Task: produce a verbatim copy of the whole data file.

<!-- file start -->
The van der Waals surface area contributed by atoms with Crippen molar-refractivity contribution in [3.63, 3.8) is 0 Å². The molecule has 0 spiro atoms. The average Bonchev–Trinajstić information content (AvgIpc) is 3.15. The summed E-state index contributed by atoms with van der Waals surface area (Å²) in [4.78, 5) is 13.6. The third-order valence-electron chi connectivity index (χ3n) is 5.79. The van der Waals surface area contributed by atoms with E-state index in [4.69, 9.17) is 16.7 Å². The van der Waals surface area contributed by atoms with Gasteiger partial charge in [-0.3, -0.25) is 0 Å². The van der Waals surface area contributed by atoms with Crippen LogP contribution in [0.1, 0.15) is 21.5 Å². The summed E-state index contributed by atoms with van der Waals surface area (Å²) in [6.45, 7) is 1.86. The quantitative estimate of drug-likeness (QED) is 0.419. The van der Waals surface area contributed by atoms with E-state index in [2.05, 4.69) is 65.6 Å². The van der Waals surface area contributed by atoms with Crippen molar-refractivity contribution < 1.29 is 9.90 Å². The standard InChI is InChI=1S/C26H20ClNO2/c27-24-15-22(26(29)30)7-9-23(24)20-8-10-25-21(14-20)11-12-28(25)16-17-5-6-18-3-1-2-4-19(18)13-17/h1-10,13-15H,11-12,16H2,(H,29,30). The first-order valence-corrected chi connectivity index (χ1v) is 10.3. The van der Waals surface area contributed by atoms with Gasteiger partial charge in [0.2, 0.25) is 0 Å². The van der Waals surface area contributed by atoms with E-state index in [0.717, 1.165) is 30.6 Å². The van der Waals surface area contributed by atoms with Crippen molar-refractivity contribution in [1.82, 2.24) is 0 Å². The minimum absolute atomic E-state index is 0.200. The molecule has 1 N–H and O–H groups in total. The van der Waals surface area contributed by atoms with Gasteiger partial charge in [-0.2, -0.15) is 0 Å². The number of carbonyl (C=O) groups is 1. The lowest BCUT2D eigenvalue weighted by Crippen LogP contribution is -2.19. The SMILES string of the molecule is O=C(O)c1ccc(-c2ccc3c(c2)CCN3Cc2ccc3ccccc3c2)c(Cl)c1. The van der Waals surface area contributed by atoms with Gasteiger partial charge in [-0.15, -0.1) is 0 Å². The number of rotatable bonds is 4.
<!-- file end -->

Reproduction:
The van der Waals surface area contributed by atoms with Crippen molar-refractivity contribution in [3.63, 3.8) is 0 Å². The molecule has 0 spiro atoms. The average Bonchev–Trinajstić information content (AvgIpc) is 3.15. The summed E-state index contributed by atoms with van der Waals surface area (Å²) in [4.78, 5) is 13.6. The third-order valence-electron chi connectivity index (χ3n) is 5.79. The van der Waals surface area contributed by atoms with E-state index in [4.69, 9.17) is 16.7 Å². The van der Waals surface area contributed by atoms with Gasteiger partial charge in [-0.3, -0.25) is 0 Å². The van der Waals surface area contributed by atoms with Crippen LogP contribution in [0.1, 0.15) is 21.5 Å². The summed E-state index contributed by atoms with van der Waals surface area (Å²) in [6.45, 7) is 1.86. The quantitative estimate of drug-likeness (QED) is 0.419. The van der Waals surface area contributed by atoms with E-state index in [2.05, 4.69) is 65.6 Å². The van der Waals surface area contributed by atoms with Crippen molar-refractivity contribution < 1.29 is 9.90 Å². The standard InChI is InChI=1S/C26H20ClNO2/c27-24-15-22(26(29)30)7-9-23(24)20-8-10-25-21(14-20)11-12-28(25)16-17-5-6-18-3-1-2-4-19(18)13-17/h1-10,13-15H,11-12,16H2,(H,29,30). The first-order valence-corrected chi connectivity index (χ1v) is 10.3. The van der Waals surface area contributed by atoms with Gasteiger partial charge in [0.2, 0.25) is 0 Å². The van der Waals surface area contributed by atoms with E-state index in [0.717, 1.165) is 30.6 Å². The van der Waals surface area contributed by atoms with Crippen molar-refractivity contribution in [1.82, 2.24) is 0 Å². The minimum absolute atomic E-state index is 0.200. The molecule has 1 N–H and O–H groups in total. The van der Waals surface area contributed by atoms with Gasteiger partial charge in [-0.2, -0.15) is 0 Å². The number of carbonyl (C=O) groups is 1. The lowest BCUT2D eigenvalue weighted by Crippen LogP contribution is -2.19. The SMILES string of the molecule is O=C(O)c1ccc(-c2ccc3c(c2)CCN3Cc2ccc3ccccc3c2)c(Cl)c1. The van der Waals surface area contributed by atoms with Gasteiger partial charge in [-0.15, -0.1) is 0 Å². The number of rotatable bonds is 4.